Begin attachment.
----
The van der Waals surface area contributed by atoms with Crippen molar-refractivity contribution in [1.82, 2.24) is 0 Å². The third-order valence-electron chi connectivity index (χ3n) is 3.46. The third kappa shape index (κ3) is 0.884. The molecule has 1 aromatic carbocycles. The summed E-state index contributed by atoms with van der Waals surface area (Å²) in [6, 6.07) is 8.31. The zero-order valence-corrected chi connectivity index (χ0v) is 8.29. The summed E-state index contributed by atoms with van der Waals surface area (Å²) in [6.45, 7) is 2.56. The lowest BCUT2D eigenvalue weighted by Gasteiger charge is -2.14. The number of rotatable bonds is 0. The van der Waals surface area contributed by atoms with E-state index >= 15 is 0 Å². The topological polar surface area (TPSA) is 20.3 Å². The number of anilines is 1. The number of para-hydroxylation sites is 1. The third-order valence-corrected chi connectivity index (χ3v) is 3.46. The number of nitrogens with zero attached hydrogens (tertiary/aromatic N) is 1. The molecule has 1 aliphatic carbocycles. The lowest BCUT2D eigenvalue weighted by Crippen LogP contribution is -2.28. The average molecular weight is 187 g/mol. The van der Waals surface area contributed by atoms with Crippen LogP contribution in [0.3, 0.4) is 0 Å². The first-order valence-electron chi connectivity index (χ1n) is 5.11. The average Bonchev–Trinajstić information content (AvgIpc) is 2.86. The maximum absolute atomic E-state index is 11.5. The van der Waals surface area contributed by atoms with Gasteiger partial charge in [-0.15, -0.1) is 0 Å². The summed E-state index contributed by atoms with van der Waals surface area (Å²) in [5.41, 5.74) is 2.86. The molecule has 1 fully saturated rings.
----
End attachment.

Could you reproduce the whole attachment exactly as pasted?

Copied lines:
The van der Waals surface area contributed by atoms with Crippen molar-refractivity contribution in [1.82, 2.24) is 0 Å². The third-order valence-electron chi connectivity index (χ3n) is 3.46. The third kappa shape index (κ3) is 0.884. The molecule has 1 aromatic carbocycles. The summed E-state index contributed by atoms with van der Waals surface area (Å²) in [6, 6.07) is 8.31. The zero-order valence-corrected chi connectivity index (χ0v) is 8.29. The summed E-state index contributed by atoms with van der Waals surface area (Å²) in [6.45, 7) is 2.56. The lowest BCUT2D eigenvalue weighted by Gasteiger charge is -2.14. The number of rotatable bonds is 0. The van der Waals surface area contributed by atoms with E-state index >= 15 is 0 Å². The topological polar surface area (TPSA) is 20.3 Å². The number of anilines is 1. The number of para-hydroxylation sites is 1. The third-order valence-corrected chi connectivity index (χ3v) is 3.46. The number of nitrogens with zero attached hydrogens (tertiary/aromatic N) is 1. The molecule has 1 aliphatic carbocycles. The lowest BCUT2D eigenvalue weighted by Crippen LogP contribution is -2.28. The average molecular weight is 187 g/mol. The van der Waals surface area contributed by atoms with Crippen LogP contribution in [0.3, 0.4) is 0 Å². The first-order valence-electron chi connectivity index (χ1n) is 5.11. The average Bonchev–Trinajstić information content (AvgIpc) is 2.86. The maximum absolute atomic E-state index is 11.5. The van der Waals surface area contributed by atoms with Gasteiger partial charge in [-0.15, -0.1) is 0 Å². The summed E-state index contributed by atoms with van der Waals surface area (Å²) in [5.41, 5.74) is 2.86. The molecule has 1 fully saturated rings.